Personality Profile

 

Picture of blind ironman Yanagawa Harumi
ironman Yanagawa Harumi

Blindness was no excuse for Ironman Langkawi’s participant, Yanagawa Harumi, to have as much fun possible

Fifty –four- year-old Yanagawa Harumi from Japan was the only “blind man” to participate in the Ironman Langkawi 2010. This was his fourth time contesting in this race, having been a participant in Ironman held in America, Japan and Korea among others.

Yanagawa makes it a point to participate twice each year in the event. Having lost his sight when he was eight due to an eye infection, Yanagawa never despaired. He learned Braille, massage and acupuncture, going on to become a masseur and acupuncturist. Life became sweeter when he met his future wife while working in Tokyo. The couple became proud parents of a girl and a boy, both able-bodied children.

Sports have always been an area of interest for Yanagawa. He was a judo champion at age 20, having learnt it in just three years. He enjoys taking part in marathons, with his first marathon five years ago. He won a gold medal at the USA Paralympic Atlantla Olymmpic 1996 August, running a distance of 42.195km at an incredible speed of 2:50:45.

 

Picture of Ironman Yanagawa with his guide Sam
Ironman Yanagawa with his guide Sam

Yanagawa emerged champion in the special categories. This victory boosted his confidence, making him trying out other sports. In 2007, he joined the Ironman Langkawi and has been participating every year since.

And unlike other contestants, he likes the Ironman Langkawi challenge because of hot  weather, which is a big challenge for him.

Yanagawa is friendly towards all those he meets, especially his fellow participants of Ironman.

“We all are the same because we have the same dream and goal. We are like a family and joining the Ironman is a great way of meeting up with them.”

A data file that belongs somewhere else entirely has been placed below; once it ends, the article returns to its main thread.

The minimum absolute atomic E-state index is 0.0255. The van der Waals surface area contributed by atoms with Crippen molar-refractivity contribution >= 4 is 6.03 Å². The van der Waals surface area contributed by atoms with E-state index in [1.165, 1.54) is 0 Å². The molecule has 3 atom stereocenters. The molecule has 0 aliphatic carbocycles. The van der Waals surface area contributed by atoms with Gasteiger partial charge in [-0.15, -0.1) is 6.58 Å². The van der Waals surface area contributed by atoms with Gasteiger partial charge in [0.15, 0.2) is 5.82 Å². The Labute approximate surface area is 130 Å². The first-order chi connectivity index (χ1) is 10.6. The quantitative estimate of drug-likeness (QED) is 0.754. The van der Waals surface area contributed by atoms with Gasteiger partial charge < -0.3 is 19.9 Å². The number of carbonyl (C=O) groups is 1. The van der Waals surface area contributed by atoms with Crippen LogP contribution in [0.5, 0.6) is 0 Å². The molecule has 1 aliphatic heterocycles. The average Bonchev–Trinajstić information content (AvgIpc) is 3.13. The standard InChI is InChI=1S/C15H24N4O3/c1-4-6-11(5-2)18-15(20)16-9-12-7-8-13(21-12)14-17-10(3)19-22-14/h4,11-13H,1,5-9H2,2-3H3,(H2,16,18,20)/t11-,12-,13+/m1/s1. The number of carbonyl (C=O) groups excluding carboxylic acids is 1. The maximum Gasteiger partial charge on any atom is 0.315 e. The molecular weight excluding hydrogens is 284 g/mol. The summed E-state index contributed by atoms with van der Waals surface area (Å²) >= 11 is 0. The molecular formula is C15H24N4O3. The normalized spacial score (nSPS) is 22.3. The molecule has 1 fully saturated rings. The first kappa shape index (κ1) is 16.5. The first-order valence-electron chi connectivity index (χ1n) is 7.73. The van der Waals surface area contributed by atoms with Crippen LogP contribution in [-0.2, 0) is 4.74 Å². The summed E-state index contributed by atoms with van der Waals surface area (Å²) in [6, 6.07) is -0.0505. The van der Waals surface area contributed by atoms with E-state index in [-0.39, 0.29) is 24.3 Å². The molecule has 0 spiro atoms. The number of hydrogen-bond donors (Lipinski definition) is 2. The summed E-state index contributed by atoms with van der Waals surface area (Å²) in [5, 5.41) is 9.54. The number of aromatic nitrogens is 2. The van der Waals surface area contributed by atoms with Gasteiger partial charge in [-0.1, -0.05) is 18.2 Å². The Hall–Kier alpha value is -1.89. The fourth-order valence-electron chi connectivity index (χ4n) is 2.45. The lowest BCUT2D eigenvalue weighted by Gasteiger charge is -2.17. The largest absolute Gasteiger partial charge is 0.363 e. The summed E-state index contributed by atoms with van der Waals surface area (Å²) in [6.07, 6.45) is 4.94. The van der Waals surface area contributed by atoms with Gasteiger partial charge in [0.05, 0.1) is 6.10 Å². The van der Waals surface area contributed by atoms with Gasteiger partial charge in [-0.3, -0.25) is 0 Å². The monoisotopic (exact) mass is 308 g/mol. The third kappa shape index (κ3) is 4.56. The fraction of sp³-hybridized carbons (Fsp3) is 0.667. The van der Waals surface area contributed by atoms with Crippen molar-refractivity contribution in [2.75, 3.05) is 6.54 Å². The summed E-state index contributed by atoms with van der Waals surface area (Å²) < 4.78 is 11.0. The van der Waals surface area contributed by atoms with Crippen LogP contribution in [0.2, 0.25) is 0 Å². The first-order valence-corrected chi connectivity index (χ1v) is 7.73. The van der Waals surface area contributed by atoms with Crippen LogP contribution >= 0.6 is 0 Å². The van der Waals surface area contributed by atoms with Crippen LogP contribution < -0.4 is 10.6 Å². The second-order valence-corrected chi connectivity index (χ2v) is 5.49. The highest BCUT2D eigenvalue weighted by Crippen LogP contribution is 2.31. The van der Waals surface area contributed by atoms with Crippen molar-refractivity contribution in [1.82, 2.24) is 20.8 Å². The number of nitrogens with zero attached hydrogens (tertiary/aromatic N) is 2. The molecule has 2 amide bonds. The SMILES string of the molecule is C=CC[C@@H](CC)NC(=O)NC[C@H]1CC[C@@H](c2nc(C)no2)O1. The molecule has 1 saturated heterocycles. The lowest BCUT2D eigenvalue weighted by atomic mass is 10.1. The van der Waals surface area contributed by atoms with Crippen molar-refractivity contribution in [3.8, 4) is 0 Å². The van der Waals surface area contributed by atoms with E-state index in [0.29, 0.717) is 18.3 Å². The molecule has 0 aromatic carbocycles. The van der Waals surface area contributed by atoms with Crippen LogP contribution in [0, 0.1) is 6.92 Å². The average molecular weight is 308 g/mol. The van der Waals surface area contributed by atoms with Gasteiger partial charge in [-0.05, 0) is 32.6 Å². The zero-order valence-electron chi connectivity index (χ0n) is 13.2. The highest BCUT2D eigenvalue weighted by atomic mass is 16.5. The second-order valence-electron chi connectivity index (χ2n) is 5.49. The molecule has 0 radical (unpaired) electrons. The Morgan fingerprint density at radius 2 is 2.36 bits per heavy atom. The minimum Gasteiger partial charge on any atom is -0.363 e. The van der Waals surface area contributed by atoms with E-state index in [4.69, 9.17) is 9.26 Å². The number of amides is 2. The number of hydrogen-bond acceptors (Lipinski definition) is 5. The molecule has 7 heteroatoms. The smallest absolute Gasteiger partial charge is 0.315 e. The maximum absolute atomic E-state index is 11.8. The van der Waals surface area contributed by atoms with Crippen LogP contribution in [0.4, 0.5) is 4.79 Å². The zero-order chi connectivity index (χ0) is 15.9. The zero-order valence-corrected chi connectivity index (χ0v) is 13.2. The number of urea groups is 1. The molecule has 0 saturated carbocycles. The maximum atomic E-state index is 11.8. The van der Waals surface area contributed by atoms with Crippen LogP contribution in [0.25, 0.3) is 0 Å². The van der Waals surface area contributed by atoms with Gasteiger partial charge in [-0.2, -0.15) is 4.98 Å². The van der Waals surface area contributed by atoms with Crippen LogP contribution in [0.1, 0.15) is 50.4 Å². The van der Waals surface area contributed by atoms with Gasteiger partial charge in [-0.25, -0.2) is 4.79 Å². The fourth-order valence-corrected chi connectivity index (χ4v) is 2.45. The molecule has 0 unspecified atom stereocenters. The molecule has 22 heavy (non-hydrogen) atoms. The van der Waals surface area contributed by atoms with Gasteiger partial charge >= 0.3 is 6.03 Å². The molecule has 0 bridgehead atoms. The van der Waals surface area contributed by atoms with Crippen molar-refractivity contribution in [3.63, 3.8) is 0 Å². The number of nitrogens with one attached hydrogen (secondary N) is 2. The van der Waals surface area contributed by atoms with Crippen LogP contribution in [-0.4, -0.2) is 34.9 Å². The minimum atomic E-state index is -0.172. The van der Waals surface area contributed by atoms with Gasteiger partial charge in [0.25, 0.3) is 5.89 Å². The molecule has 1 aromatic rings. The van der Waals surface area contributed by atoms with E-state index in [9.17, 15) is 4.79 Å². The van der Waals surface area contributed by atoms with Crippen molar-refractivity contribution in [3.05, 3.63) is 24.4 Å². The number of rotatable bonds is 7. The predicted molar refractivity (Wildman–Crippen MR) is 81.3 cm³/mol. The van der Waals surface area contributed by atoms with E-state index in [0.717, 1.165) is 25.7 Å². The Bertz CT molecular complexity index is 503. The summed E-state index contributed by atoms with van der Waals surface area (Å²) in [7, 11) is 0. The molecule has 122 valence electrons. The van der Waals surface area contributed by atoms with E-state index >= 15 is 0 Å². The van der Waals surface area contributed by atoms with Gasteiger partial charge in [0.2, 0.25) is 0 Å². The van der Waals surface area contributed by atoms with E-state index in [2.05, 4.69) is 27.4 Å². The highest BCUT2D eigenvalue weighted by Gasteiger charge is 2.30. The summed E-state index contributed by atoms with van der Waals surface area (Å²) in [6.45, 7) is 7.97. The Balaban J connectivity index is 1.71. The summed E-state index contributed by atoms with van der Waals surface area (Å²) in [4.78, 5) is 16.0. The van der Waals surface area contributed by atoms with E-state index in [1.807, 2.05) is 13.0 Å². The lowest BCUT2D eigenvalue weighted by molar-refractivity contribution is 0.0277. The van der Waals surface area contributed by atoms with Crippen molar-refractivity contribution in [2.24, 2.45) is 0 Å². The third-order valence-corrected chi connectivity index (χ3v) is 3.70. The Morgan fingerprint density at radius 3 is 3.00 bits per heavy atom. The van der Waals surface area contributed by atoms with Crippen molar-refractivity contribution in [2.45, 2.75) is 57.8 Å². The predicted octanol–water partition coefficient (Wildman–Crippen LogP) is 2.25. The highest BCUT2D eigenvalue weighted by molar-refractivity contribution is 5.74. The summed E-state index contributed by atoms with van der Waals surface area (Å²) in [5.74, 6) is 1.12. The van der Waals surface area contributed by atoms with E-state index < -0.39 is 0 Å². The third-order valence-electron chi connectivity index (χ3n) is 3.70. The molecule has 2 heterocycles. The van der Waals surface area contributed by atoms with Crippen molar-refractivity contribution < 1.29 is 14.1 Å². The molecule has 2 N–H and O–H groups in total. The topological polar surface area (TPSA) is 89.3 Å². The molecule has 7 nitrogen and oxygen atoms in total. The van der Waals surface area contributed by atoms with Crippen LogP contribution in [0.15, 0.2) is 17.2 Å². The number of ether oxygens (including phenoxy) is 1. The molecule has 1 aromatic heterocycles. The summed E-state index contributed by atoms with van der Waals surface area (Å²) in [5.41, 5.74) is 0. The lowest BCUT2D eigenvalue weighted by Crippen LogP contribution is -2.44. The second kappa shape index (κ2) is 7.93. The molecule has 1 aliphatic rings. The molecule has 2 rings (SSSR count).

His next challenge is the Ironman Hawaii. Challenges in fact are what keep him going. Ten years ago he participated in the long distance run, covering 270km in Japan. He ran for 55 hours, with no sleep at all.

“If we got tired, we rested at the restaurants before resuming our run,” Yanagawa recalled.

Once a week, Yanagawa goes for training at University Tokyo. He cycles and swims. While he exercises hard, he also enjoys his food and his drink.

“If I win the prize money I would like to use it for next year’s registration fee because I want to participate in Ironman every year.”

During his Ironman Langkawi, he was paired with another contestant who ran, swam and cycled with him. When he swam, Yanagawa had four supporters who swam with him with two by his left and right side each and another two behind him. So when Yanagawa swam, if his orientation was over the line, the supporter would pull his leg or hand, so that he knew the direction in which he was going.

After completing the swimming category, Yanagawa jumped onto the bicycle with his partner Sam, using the two- person bicycle to cycle. It was this bicycle that he first used in the Ironman challenge five years ago – it cost him one million yen. Sam sat in front and Yanagawa  behind, and together they peddled the machine, coordinating it carefully. For the final segment, the run, Yanagawa used a rope to bind Sam and his hands together before dashing off.

When he reaches the final line, Yanagawa said he felt very tired and his body ached. But then the prize was worth the effort. Last year was Yanagawa’s best race, clocking 11:12:30.

This year Yanagawa clocked 16:25:32. His Ironman partner Sam joked:

“Because of me, he reached the final line very late. Maybe next year Yanagawa will not choose me as his partner.” But for Yanagawa, it was the hot weather that slowed him down.

“Still, it will be a good memory in his life. Matakimas! (I will be back)” Yanagawa said.

 

CHALLENGES VOL3 ISSUE2 2010 (Challenges Magazine is a journalism skills training project for persons with disabilities started in 2007)